I attended a free student loan webinar in March of 2014 entitled "Student Loans: The Next Big Thing for the Collection Industry." I'm not a collection lawyer but I wanted to see what collection companies were saying about my student loan clients. I submitted a written question during the webinar asking what percentage of student loans face a discharge in bankruptcy and received this response:
Bankruptcy discharges of student loans are the unicorn of the bankruptcy world
I thought it telling a student loan collector would compare the discharge of student loans in bankruptcy to a mythical creature no one ever sees. I couldn't think of a better metaphor to explain why collectors believe they can afford to be arrogant in collecting on student loans. Unlike mortgages, credit cards, and IRS debt, student loans will never be automatically discharged in a bankruptcy. A separate lawsuit is necessary requiring a borrower to engage in litigation against the Department of Education, an organization noted for taking intransigent positions even in marginal cases. Outspending an impoverished litigant is a familiar collection tactic.
I was reminded of this assessment while listening to oral arguments in Murphy v. Department of Education at the Federal First Circuit Court of Appeals in Boston on December 10th. He represented himself until recently provided pro bono representation because he could not afford a lawyer. This case has national implications, prompting the National Consumer Law Center and the U.S. Department of Education to submit amicus briefs and appear at oral argument.The dispute revolves around what Congress meant when it said a borrower had to prove "undue hardship" in order to discharge student loans in bankruptcy. Murphy, unemployed and now age 65, owes more than $250,000 in Parents Plus loans to put his children through school. At his bankruptcy meeting, the trustee told Mr. Murphy he was more likely to be hit by a bus than have his student loans discharged. Indeed, after listening to the Department of Education's lawyers argue at yesterday's hearing, the trustee may have gotten it right -- at least if the Department of Education has its way.
The Department of Education's position reduced to its essence is that if Mr. Murphy can qualify for a payment plan he should never be able to qualify for a bankruptcy discharge. Judge Thompson pointed out a debtor would never be entitled to a discharge if the government's position were accepted as this would effectively read a student loan discharge out of the Bankruptcy Code. Citing the hypothetical possibility Mr. Murphy could earn $30,000 to $40,000 per year in the future, the government argued the court should ignore the fact Mr. Murphy was earning nothing now, and at age 65 had been unemployed for several years. The government claimed it was not requiring a "certainty of hopelessness" as a prerequisite to a student loan discharge, part of the archaic Brunner test used by some courts. The Department of Education offered no explanation for its optimistic assessment for Mr. Murphy's future employment opportunities beyond age 65. Judge Lynch was particularly hostile towards Mr. Murphy's position even though the government admitted Mr. Murphy and his family were facing a foreclosure and his wife's income was woefully inadequate to meet minimal living expense. Judge Torruella did ask the Department of Education attorneys at one point if being unemployed at age 65 with no job offers in the future was not enough, what more should be required. After fumbling for a response, causing Judge Thompson to repeat the question to muted laughter, the government finally pointed out Mr. Murphy is in good health and might continue to work for another 15 years. The government failed to explain why it believed working until age 80 was a realistic scenario.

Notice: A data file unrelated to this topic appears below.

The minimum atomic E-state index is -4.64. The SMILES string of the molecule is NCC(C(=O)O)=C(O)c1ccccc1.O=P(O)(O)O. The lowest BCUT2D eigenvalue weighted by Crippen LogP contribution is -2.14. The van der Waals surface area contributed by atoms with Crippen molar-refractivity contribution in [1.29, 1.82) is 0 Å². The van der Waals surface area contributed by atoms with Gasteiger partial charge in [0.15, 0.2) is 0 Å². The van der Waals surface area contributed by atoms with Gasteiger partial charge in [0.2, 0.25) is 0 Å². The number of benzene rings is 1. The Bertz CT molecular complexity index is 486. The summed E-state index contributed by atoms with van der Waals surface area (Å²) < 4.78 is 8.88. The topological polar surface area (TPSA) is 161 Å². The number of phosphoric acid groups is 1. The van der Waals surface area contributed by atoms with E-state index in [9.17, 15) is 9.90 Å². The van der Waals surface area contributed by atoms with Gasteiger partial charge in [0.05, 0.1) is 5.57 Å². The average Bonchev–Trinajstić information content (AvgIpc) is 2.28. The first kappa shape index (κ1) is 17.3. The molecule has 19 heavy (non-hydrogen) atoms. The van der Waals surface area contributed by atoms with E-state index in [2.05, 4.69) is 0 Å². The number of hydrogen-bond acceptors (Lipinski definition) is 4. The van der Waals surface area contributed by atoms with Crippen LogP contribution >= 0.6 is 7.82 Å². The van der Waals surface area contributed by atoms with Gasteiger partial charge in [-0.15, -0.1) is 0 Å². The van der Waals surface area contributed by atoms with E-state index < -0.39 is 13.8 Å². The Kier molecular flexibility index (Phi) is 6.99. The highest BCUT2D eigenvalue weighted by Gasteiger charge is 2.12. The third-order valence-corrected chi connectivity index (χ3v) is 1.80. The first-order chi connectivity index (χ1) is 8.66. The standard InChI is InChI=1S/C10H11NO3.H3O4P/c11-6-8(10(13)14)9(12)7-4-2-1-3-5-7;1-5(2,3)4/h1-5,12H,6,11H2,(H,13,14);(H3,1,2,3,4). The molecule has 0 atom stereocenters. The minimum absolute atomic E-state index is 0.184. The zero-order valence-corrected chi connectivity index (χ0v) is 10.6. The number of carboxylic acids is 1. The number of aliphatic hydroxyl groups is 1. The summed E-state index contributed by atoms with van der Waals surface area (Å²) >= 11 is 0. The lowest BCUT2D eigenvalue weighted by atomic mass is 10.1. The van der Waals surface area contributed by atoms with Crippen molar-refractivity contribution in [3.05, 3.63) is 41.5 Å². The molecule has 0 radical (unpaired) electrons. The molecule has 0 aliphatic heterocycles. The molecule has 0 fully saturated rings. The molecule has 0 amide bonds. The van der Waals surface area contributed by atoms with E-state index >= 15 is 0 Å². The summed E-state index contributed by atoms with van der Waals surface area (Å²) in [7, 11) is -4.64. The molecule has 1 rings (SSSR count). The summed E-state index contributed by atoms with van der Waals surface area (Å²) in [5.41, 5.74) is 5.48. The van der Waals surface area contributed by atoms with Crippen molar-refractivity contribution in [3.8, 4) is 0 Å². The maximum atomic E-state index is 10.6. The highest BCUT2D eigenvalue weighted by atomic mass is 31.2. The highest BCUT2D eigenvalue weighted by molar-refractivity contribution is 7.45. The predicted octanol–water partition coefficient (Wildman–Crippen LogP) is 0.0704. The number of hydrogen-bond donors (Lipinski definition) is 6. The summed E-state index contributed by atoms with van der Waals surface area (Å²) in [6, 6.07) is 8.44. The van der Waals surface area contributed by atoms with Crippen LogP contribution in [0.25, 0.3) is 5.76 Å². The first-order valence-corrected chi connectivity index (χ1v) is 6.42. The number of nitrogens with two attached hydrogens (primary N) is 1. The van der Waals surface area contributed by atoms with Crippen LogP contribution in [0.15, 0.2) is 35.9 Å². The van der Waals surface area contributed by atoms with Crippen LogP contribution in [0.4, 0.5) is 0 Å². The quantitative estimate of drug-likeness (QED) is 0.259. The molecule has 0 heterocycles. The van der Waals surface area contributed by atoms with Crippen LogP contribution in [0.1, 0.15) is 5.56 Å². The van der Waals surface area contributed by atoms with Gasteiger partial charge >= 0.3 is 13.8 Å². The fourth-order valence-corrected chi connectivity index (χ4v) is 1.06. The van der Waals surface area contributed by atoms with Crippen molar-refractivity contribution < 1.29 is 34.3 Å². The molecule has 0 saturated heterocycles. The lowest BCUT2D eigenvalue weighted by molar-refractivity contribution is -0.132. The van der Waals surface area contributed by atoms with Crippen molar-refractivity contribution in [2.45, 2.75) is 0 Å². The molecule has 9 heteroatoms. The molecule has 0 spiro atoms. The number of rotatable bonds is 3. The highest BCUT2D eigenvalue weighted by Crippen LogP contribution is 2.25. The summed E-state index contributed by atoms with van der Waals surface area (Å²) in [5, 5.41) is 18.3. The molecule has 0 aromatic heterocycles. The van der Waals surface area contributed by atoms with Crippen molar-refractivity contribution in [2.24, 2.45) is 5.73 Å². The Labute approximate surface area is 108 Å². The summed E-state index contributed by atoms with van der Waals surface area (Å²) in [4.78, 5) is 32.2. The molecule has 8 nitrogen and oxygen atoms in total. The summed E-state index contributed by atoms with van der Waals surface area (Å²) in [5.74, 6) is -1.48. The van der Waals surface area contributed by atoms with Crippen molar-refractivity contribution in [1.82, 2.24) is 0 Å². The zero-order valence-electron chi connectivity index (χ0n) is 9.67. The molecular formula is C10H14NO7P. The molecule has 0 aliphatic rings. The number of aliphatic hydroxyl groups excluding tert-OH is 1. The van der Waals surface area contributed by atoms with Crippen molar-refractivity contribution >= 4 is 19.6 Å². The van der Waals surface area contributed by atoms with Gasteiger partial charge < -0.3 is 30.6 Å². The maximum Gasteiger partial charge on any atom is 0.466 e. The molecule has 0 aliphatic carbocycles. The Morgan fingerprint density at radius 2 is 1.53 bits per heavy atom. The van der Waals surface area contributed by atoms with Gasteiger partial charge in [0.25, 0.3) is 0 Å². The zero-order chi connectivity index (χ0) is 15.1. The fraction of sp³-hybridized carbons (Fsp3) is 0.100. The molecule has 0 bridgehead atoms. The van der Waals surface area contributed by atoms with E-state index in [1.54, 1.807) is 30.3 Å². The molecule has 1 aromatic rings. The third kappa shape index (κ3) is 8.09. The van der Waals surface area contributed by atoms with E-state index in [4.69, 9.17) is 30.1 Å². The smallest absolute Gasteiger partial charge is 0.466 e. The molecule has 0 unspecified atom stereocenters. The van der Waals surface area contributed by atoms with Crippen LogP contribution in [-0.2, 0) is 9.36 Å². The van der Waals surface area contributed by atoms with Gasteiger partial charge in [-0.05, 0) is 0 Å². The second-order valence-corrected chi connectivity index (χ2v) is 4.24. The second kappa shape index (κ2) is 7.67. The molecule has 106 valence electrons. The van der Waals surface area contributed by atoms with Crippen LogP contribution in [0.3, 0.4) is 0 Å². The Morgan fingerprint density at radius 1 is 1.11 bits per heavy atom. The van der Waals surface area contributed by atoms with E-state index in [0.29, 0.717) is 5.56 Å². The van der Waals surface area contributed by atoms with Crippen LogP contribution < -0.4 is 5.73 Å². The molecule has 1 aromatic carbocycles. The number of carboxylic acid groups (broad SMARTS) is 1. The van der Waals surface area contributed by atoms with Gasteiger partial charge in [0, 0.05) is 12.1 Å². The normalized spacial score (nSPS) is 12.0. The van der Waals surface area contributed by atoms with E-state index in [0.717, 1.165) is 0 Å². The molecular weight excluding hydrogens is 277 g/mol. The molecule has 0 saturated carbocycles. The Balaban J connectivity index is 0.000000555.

The government could not dispute Mr. Murphy's present financial difficulties so its strategy was to point out how some future scenario might permit him to repay his student loans. Crystal ball gazing to construct future scenarios invites enough uncertainty that borrowers find it difficult to prove a negative. Given the Obama admininstration's professed interest in helping struggling student loan borrowers, this was a sad performance. This is a three judge panel, however, a split decision appears to be a best case scenario for Mr. Murphy.
The above is not intended as legal advice for your particular situation. Questions should be addressed to student loan attorneys admitted to practice within your state. Richard Gaudreau is a lawyer admitted to practice in New Hampshire (NH) and Massachusetts (Ma) with a specialty in bankruptcy and student loans. He has litigated student loan issues in the U.S. Bankruptcy Court, First Circuit Bankruptcy Appellate Panel, and Federal First Circuit Court of Appeals. He may be reached through his website at attorneygaudreau.com, by email at Richard@attorneygaudreau.com, or by calling 603-893-4300.